Portland, ME, doesn’t have a problem with serious crime. Like many cities, Portland has seen rates of violent crime fall in recent decades.
But the downtown does struggle with public-safety nuisances such as panhandling, vagrancy, loitering, public drinking, and drug abuse.
Those issues might make a downtown less welcoming, but they aren’t the sort of law-enforcement challenges that necessarily require a city to assign full-time police officers. So the nonprofit Portland Downtown came up with a common-sense solution: It launched the Downtown Cadet Program, which deploys unarmed patrols to walk Portland’s streets during the busy season of May through early October.
The recruits are typically college students in criminal justice programs, or young people aiming for careers in the military or on a police force. “It’s a really good fit in terms of the cadets trying out a police job, and also for the police department to try out potential officers,” says Amy Geren, program director at Portland Downtown.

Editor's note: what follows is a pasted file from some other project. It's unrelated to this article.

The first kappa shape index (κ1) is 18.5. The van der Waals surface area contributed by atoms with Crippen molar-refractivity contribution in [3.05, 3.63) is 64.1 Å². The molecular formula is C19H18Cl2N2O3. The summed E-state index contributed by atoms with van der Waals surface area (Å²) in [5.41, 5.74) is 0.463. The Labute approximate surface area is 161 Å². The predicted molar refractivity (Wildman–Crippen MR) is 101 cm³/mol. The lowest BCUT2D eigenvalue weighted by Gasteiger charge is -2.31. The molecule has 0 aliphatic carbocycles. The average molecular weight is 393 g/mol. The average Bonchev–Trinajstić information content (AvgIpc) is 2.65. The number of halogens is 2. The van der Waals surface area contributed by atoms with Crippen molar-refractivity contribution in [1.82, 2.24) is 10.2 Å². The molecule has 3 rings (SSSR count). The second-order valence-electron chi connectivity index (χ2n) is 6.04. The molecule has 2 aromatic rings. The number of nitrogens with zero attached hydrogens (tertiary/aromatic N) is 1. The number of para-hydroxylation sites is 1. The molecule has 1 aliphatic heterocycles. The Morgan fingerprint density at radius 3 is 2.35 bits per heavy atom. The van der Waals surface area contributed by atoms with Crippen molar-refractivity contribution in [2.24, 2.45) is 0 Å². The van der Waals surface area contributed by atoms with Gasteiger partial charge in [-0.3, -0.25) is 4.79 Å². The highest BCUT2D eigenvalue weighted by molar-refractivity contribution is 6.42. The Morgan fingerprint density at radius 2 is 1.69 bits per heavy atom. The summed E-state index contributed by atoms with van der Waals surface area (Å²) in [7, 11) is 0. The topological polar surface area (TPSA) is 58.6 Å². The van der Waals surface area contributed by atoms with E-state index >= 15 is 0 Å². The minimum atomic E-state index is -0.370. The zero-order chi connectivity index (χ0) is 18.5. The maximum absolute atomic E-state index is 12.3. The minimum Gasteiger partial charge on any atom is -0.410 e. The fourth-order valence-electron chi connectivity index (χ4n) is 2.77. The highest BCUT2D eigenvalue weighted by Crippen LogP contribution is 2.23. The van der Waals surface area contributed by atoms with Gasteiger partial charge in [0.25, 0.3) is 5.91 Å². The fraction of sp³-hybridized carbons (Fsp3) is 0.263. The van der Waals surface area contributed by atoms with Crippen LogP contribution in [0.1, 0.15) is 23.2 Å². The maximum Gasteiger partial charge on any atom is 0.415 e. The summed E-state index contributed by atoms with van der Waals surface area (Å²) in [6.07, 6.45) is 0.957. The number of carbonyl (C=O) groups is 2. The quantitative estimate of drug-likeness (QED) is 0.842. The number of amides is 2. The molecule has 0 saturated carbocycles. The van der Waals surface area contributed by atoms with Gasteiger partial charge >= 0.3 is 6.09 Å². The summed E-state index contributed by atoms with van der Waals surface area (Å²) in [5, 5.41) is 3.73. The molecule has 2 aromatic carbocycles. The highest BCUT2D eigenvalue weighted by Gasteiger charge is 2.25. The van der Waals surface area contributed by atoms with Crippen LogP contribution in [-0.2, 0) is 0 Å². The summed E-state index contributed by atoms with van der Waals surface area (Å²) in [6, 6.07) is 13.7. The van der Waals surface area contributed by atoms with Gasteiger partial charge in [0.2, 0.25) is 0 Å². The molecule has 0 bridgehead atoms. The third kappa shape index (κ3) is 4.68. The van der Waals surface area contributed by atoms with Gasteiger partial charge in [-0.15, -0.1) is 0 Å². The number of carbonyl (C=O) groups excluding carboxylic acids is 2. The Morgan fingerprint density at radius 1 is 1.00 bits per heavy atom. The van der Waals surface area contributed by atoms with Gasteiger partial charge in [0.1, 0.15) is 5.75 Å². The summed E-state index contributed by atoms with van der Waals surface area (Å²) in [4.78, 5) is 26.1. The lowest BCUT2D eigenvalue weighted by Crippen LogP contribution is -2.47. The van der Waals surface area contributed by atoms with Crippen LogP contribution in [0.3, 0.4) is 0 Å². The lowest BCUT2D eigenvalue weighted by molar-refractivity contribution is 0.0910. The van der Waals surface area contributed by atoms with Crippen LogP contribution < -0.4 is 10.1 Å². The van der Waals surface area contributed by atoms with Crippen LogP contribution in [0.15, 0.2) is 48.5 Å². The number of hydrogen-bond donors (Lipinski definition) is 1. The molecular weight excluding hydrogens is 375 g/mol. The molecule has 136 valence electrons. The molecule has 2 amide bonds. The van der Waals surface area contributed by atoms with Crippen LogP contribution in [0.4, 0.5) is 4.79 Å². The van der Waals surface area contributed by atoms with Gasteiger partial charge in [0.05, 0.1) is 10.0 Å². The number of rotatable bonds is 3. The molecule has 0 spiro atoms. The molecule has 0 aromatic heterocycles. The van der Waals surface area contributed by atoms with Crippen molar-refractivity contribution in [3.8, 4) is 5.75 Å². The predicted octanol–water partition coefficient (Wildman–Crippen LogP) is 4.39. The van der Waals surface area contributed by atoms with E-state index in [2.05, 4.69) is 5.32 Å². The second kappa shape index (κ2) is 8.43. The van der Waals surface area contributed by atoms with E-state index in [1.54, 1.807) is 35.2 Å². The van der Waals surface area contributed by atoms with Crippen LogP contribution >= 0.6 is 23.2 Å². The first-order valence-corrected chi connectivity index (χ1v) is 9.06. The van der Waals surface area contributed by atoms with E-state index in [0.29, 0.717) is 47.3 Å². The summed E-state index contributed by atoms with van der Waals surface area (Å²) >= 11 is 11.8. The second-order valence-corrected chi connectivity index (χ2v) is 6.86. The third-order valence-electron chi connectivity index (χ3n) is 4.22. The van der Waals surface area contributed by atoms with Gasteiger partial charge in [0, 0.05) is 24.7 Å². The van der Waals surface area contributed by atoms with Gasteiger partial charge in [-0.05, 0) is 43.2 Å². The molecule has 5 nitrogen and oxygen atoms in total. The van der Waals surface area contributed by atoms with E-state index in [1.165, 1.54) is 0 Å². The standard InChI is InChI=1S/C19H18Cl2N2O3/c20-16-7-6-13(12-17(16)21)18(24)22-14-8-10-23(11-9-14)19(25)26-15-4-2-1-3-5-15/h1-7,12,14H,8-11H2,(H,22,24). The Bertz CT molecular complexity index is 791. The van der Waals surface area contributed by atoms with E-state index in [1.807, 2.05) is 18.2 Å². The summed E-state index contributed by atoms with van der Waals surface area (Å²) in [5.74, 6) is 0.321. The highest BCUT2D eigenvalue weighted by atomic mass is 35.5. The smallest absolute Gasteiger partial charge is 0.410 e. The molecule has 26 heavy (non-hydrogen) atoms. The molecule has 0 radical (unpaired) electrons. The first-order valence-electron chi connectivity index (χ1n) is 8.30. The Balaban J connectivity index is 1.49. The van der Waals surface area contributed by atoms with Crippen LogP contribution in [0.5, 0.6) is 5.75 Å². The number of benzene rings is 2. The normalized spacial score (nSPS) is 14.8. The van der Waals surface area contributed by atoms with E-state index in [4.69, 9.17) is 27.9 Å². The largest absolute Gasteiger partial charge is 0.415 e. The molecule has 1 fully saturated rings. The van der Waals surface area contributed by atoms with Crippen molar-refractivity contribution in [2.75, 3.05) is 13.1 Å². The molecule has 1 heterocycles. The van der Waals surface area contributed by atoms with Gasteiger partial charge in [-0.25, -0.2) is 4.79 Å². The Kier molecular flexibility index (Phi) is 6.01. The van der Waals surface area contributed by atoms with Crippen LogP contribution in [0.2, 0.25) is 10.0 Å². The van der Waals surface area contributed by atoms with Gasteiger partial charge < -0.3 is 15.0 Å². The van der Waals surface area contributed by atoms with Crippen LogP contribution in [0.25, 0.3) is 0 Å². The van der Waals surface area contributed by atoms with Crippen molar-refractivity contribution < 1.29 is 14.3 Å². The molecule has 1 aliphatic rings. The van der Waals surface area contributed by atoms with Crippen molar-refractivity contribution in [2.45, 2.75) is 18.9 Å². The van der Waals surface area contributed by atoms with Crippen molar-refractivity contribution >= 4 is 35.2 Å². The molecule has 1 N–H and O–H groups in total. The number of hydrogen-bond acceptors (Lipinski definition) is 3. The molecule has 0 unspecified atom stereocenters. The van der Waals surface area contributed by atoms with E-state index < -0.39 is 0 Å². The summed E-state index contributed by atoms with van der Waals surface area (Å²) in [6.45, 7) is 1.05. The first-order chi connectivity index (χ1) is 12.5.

The cadets are trained by the police department in the concept of “verbal judo,” a tactic for encouraging a scofflaw to comply without physical force. They give warnings for violations of city ordinances, but the cadets aren’t empowered to make arrests. To help answer questions from visitors, recruits also get training from Portland’s tourist bureau. And they are also coached on services available for homeless people.
Details on Portland’s Downtown Cadet Program appear in the April issue of Downtown Idea Exchange. Click below to learn more about Downtown Idea Exchange and other resources for revitalizing downtowns and commercial corridors.